To those of you who missed it, you must put attending one of these concerts on your "must do" list. You will not be disappointed.

To the university officials, you must know what you have on your campus. They represent not only the university, but the entire Hawai'i community in a world-class way.

My congratulations and thanks to Mr. Patrick Hennessey for the dedication and leadership he has shown to these students. Both of the jazz ensembles were first class, and I welcome the opportunity to perform with them again, anytime, anywhere.

Jim Widner
Bassist/coordinator of jazz studies, University of Missouri-St. Louis


Here we go again another daylong blockade of public roadways, parks and beaches.

The reality for events like the Honolulu Marathon and the JAL Triathlon is money. Profits for promoters and sponsors, like most of the major hotels in Waikiki, tour and transportation companies, travel agents and of course the airlines.

Unfortunately, all Joe Public is apt to get is stuck in a ridiculous Sunday traffic jam and barred from using any park or beach from Waikiki to Maunalua Bay because it's in the path of the marathon.
Jim Barahal is quoted as saying that having to move his race course would mean the end of the marathon. Really, maybe it's time to kill the beast for the betterment of the communities and people who are consistently impaled by it.

I wonder how Barahal would like it if I got a permit for a daylong party on his block that prevented him from entering or leaving his house once a month. Not so fun now, is it?

If Barahal really wants to share these "millions," then he should take the race where it is needed maybe the west side, for instance. Let residents and businesses there share in some of those golden profits he keeps telling people are the reason the race should continue to be run.

There should be a serious time limit on how long these things are allowed to close down already overtaxed transportation routes. If I had my way, no marathon should last over five hours; after that, people still running, or more likely walking at that stage, would have to use the sidewalks and observe all regular traffic rules just like everyone else. Red light, you stop and jog in place; green, you go.

Barahal makes it sound as if he is doing everyone a favor by holding this race and that somehow we should be grateful. Well, let's see, how does it improve quality-of-life issues for anyone in and around it?

Take it or leave it? I think we should leave it and move on; it's a dated and old concept that has outlived its arguable usefulness.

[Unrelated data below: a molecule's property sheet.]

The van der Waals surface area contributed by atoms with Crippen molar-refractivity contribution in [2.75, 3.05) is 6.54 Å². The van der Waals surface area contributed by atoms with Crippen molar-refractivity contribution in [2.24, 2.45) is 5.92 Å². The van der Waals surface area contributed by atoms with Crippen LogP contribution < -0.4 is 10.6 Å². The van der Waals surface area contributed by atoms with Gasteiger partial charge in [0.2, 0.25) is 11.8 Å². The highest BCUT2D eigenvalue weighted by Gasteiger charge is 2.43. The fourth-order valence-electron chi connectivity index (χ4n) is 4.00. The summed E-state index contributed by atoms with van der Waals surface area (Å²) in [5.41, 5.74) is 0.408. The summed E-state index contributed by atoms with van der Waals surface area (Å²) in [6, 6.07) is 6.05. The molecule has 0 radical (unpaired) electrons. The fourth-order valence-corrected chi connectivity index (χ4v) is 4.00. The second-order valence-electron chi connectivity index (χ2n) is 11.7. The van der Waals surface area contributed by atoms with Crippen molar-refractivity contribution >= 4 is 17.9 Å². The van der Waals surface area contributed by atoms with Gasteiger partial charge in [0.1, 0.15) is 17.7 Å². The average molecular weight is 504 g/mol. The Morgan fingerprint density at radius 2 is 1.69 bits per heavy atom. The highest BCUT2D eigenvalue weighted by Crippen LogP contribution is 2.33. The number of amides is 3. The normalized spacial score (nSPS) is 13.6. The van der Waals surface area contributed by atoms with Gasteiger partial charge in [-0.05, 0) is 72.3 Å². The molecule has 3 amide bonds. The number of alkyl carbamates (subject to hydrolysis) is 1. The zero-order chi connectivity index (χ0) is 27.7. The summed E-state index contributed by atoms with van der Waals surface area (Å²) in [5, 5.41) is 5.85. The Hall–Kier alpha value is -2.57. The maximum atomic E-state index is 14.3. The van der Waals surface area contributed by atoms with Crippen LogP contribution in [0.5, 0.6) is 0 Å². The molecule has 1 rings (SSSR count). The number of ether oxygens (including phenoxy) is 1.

M.B. Wilson



In his Dec. 4 column ("Hawai'i rep wants war debate"), Jerry Burris concluded that Congress should engage in a debate of the Iraqi war. This came after a lengthy discussion about Neil Abercrombie's proposal to withdraw U.S. troops from Iraq. Prior to any debate, I believe it's time for America's leaders and mainstream media moguls to grasp the reality of what is truly happening in the world today.

Western culture is engaged in a clash of civilizations with radical Islamists. Whether you love or hate President Bush, are a Republican or Democrat, conservative or liberal, one fact is without argument: Western civilization is under attack by Islamic terrorists.

Starting with the 1983 attack on U.S. Marines in Beirut, killing 243 men, jihadists have collectively murdered thousands at places like Khobar Towers, a Pan Am flight over Scotland, U.S. embassies in Kenya and Tanzania, on the USS Cole, and not once but twice at the World Trade Center in New York City. By the way, it's not our fault.
This isn't an American conflict. Bombings at Bali, aboard a Philippine ferry, a train station in Spain, buses on the street in London, and two weeks of uncontrolled riots in France (the Western country most tolerant of Muslim radicals) should awaken every citizen of all nations that radical Islamic fundamentalists want to kill us.

This is preached in radical mosques throughout the world. This isn't a war between Arabs and Jews. This isn't about what Middle Eastern country we should befriend and which country we should attack. This isn't about oil. And please, enough about WMDs! This is a religious war, as in past centuries. Haven't we learned anything?

To amuse ourselves nightly on TV news programs by debating the nuances of "Bush's war plan" is analogous to Western Europeans debating whether or not Hitler was going to invade their country next. With millions of fanatical Germans behind Hitler's formation of the Third Reich, the Nazis laughed all the way to the English Channel, with the German army nearly walking through France.

Congressman Abercrombie needs to stop analyzing this global cancer as if it were some American political skirmish hinging on our next election results.

The world, at least the U.S.A., needs a political leader who will navigate us through the fog of political correctness. I don't care what his political persuasion is. I do care that he has the moral backbone to stand up to Islamic terrorists.

Like the "greatest generation" that sacrificed so much during the 1940s, will Americans again be the world's savior, rallying to push Islamic terrorists back under the rock from which they crawled? Or will we join with the ACLU, roll over and play coy to appease our attackers in a fatalistic hope that they will leave us alone? That strategy didn't work for Europe in the 1930s. I believe it won't work now.

As a conservative, I'm not thrilled with Bush's plan either. But so far, he's the only guy around with a plan that may in time allow my 10-year-old daughter a future without a burkha or being beaten daily by her husband, as Allah wills it. I have an idea for a real debate: Do female and child suicide bombers get 72 virgins in heaven, too?

Ed Enos